When the French-Swiss trumpeter released his second Blue Note album New Dawn in 1998, his mix of moody trumpet and club-friendly beats was fresh, accessible and on trend. His latest same-label release El Tiempo de la Revolucíon has high intentions – according to Truffaz, the CD “expresses the successive revolutions through which our lives are chronicled”. But in practice the album sticks closely to the well-established script of the leader’s trumpet bopping and brooding over rarely swerving rhythms. Hardly groundbreaking, but nicely done and, as presented at this full-house album-launch gig, still effective.
The first set opened with the tom-tom pulse and keyboard swirls of the new album’s title track. Upbeat mood established, Truffaz entered lower register, his sustained notes submerged in a dense layer of synthesised organ and crunchy, fuzz-toned electronica – keyboardist Benoît Corboz’s array of pedals and wires looked like a miniaturised industrial complex.
Gradually, Truffaz changed pitch, Corboz changed key and the gathering sense of triumph was confirmed by a final major-key resolution. “Istanbul Tango” followed – a funky rocker this – and then the lilting atmospherics of “African Mist”. Drummer Marc Erbetta kept it straight and filled discreetly, and bassist Marcello Giuliani was a sturdy linchpin of retro-riffs who wisely avoided anything fancy.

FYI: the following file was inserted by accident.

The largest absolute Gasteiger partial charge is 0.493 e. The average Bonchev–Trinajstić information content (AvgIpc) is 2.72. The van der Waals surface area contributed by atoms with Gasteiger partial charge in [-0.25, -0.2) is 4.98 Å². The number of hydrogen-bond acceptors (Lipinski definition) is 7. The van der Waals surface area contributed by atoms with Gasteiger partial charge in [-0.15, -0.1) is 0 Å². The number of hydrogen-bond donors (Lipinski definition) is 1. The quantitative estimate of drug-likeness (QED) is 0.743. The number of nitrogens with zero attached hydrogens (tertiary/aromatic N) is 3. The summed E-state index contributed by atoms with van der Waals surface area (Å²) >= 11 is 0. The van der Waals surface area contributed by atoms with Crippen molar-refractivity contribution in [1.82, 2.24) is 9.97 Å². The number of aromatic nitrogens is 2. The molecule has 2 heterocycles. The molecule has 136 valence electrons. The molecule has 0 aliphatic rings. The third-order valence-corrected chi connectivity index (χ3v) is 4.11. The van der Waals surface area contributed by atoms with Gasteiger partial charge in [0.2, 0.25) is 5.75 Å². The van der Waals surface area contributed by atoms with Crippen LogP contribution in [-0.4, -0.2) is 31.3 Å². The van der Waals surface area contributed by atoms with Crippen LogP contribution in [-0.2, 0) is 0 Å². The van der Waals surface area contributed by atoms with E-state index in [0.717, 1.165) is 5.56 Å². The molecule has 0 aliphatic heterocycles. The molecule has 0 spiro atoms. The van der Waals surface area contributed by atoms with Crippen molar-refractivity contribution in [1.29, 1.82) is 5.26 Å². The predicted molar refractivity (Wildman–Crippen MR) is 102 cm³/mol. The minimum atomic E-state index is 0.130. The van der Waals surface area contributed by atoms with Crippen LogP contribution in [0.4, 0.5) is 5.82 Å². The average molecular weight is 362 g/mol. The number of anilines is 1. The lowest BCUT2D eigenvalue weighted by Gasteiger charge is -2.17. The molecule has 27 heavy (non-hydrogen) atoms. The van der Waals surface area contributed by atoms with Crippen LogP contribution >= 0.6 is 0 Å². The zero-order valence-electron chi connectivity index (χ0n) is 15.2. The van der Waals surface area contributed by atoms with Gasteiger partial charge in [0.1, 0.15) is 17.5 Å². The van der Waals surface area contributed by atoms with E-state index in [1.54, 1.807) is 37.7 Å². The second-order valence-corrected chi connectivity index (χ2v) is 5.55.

With bass and drums set, the focus was firmly on Truffaz and the shifting kaleidoscope of powerful keyboard rhythms and synthesised layered textures that accompanied him. Winsome lines sat on light organ stabs, gritty rhythmic Rhodes powered tense modern jazz and moody, muted trumpet came with the warm cadences of the club’s solo grand.
Both sets dipped into the Truffaz back-catalogue and gave others a chance to shine. Drummer Erbetta was a master of the microphone, and his cartoon-voiced mumbles and sampled bleeps, delivered deadpan, were a crowd-raising comic turn. And the spliced rhythms of “Revolution of Time” changed mood and tempo at the drop of a hat.
Perhaps unwisely, the evening’s tail featured three Anna Aaron vocals. Her rough-toned, folky voice and uninspired timing seemed out of context. A flurry of funk on “The Drain Out” came to the rescue, and a light-grooved encore restored balance.